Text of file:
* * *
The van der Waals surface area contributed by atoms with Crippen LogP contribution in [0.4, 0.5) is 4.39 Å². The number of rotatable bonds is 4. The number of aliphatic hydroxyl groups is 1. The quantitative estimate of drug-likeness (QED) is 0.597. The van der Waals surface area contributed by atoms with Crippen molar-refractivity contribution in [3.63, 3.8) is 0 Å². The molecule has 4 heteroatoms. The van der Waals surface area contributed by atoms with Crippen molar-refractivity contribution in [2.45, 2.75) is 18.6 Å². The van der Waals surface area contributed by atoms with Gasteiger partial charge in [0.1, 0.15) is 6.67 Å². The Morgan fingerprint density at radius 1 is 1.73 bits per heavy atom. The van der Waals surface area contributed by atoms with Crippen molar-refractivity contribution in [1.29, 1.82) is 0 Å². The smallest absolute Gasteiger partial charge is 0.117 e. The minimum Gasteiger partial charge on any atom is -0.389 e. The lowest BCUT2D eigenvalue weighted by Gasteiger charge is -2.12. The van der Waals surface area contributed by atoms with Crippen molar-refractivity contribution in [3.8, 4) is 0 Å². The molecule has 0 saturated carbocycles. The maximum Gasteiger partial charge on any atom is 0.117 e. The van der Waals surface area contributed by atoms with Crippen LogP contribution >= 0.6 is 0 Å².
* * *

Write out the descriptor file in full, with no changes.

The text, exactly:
The van der Waals surface area contributed by atoms with Crippen LogP contribution in [0.4, 0.5) is 4.39 Å². The number of rotatable bonds is 4. The number of aliphatic hydroxyl groups is 1. The quantitative estimate of drug-likeness (QED) is 0.597. The van der Waals surface area contributed by atoms with Crippen molar-refractivity contribution in [3.63, 3.8) is 0 Å². The molecule has 4 heteroatoms. The van der Waals surface area contributed by atoms with Crippen molar-refractivity contribution in [2.45, 2.75) is 18.6 Å². The van der Waals surface area contributed by atoms with Gasteiger partial charge in [0.1, 0.15) is 6.67 Å². The Morgan fingerprint density at radius 1 is 1.73 bits per heavy atom. The van der Waals surface area contributed by atoms with Crippen molar-refractivity contribution in [1.29, 1.82) is 0 Å². The smallest absolute Gasteiger partial charge is 0.117 e. The minimum Gasteiger partial charge on any atom is -0.389 e. The lowest BCUT2D eigenvalue weighted by Gasteiger charge is -2.12. The van der Waals surface area contributed by atoms with Crippen molar-refractivity contribution in [3.8, 4) is 0 Å². The molecule has 0 saturated carbocycles. The maximum Gasteiger partial charge on any atom is 0.117 e. The van der Waals surface area contributed by atoms with Crippen LogP contribution >= 0.6 is 0 Å².